More than 800 wealthy Australians are being investigated by the tax office after leaked documents linked them to a Panama law firm accused of thwarting regulators and police.
Panama law firm Mossack Fonseca became the focus of a massive leak of 11.5 million documents showing it routinely engages in business activities that potentially violate sanctions, as well as aiding and abetting tax evasion and money laundering.
More than 1,000 Australian links have reportedly been found in the data, including copies of the passports belonging to hundreds of Australians.
The Australian Tax Office is investigating.
"Currently we have identified over 800 individual [Australian] taxpayers and we have now linked over 120 of them to an associate offshore service provider located in Hong Kong,” the Australian Taxation Office said in a statement.
ATO Deputy Commissioner Michael Cranston said the office had ramped up its compliance work to deal with taxpayers who had failed to disclose offshore income and assets.
“The information we have includes some taxpayers who we have previously investigated, as well as a small number who disclosed their arrangements with us under the Project DO IT initiative,” Cranston said.
In 2014 the ATO started 'Project Do It,' an offshore disclosure initiative.
“It also includes a large number of taxpayers who haven’t previously come forward, including high wealth individuals, and we are already taking action on those cases," Cranston said.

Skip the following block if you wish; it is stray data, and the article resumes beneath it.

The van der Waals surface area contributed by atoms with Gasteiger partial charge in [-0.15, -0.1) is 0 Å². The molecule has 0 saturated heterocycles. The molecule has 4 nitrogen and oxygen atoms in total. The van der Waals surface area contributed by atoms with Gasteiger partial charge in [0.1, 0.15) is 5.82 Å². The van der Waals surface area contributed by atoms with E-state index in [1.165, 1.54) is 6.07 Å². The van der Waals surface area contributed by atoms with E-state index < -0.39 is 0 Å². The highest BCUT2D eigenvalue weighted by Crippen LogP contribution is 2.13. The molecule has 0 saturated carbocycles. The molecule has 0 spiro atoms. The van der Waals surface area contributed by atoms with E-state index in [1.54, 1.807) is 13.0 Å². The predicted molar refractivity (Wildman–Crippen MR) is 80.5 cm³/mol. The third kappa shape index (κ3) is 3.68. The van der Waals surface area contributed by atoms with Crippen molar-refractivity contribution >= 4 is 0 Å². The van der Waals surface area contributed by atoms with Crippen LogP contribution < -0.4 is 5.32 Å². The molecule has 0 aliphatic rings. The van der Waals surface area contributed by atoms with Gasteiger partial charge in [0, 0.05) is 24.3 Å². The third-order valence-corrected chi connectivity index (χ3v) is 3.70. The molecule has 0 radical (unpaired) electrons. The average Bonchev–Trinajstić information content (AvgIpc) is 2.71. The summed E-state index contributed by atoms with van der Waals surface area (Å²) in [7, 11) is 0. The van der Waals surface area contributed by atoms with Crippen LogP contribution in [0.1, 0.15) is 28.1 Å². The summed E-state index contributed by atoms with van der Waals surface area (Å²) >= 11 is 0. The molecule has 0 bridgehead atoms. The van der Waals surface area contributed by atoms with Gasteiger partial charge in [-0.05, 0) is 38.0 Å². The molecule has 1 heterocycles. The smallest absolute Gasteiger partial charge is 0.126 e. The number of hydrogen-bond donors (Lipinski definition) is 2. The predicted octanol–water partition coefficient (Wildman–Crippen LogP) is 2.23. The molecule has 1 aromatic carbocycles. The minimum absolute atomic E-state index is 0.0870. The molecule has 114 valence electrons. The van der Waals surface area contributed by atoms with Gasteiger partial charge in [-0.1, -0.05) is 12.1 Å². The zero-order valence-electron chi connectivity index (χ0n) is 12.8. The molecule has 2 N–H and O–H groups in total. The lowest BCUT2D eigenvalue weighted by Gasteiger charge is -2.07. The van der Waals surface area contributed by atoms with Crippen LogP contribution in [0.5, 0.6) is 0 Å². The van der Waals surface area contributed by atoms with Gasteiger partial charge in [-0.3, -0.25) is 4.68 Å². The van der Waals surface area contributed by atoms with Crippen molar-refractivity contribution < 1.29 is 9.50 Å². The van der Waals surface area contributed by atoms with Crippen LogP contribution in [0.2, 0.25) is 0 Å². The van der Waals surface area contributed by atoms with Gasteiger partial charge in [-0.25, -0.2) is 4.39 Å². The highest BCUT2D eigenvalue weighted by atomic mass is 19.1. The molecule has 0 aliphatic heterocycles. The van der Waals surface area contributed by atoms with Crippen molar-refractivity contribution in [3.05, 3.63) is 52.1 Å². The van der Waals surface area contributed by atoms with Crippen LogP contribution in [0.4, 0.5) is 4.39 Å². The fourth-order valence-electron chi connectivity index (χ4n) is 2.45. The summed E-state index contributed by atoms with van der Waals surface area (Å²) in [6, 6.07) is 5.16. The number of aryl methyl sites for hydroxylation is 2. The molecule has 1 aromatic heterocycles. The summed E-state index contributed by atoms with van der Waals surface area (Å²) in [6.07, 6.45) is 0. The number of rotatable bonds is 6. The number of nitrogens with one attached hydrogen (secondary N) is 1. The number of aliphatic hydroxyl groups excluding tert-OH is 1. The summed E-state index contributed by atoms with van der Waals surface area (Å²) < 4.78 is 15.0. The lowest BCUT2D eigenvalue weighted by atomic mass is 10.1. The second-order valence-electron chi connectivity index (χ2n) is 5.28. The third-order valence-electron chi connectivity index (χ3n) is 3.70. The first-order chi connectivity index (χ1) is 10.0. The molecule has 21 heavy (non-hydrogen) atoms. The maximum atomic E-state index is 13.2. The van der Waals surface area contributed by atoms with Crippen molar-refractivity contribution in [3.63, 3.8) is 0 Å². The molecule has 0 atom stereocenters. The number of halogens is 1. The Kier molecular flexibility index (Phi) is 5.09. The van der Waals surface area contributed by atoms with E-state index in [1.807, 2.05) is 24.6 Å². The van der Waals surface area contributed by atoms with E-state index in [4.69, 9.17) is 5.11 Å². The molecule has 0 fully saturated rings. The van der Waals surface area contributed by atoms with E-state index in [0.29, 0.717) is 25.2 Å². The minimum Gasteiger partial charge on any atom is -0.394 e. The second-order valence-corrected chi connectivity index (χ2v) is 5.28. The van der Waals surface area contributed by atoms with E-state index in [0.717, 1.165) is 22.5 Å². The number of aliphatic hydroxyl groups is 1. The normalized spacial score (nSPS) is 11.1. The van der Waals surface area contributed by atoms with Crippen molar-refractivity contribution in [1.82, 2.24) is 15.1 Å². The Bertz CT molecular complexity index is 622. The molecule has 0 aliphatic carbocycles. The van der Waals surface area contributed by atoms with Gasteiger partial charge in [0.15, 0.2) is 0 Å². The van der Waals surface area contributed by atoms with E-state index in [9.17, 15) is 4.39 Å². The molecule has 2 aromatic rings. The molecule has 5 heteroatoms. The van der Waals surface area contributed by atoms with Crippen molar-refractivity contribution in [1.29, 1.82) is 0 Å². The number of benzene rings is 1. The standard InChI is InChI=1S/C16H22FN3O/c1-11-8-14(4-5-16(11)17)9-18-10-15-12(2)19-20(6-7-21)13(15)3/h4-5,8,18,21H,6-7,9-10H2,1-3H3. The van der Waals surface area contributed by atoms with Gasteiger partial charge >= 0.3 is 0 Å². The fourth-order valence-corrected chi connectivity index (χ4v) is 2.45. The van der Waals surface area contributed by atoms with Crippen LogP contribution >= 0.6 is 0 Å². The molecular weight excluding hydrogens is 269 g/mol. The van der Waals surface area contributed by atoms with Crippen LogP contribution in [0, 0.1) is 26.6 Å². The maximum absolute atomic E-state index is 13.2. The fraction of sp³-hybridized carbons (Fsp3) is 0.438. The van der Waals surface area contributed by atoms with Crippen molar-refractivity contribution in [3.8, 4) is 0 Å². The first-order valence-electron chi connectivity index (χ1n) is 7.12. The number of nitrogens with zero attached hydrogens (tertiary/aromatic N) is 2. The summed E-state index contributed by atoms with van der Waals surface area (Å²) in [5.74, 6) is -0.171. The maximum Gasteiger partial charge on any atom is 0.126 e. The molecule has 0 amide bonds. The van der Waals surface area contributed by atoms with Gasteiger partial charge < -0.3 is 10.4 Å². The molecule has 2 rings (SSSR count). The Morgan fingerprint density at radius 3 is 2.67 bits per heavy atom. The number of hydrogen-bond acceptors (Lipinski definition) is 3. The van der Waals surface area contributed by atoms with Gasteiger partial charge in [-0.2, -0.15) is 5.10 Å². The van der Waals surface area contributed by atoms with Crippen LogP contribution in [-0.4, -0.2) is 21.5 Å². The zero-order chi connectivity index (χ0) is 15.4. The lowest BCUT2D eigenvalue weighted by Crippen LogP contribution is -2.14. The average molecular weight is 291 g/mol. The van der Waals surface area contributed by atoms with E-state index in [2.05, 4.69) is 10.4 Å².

"The message is clear - taxpayers can’t rely on these secret arrangements being kept secret and we will act on any information that is provided to us."
The leak revealed the hidden financial dealings of some of the world’s wealthiest people, including 12 current and former world leaders and 128 politicians and public officials around the globe.
The leak also provides details of the hidden financial dealings of 128 more politicians and public officials around the world, and also includes at least 33 people and companies blacklisted by the U.S. government because of evidence some did business with drug lords, terrorist organisations and rogue nations, such as North Korea and Iran.
While having an offshore account isn’t illegal and can be used for legitimate purposes, the leaked documents -- which span more than 40 years -- provide an insight into the offshore world and the dark money that flows through it.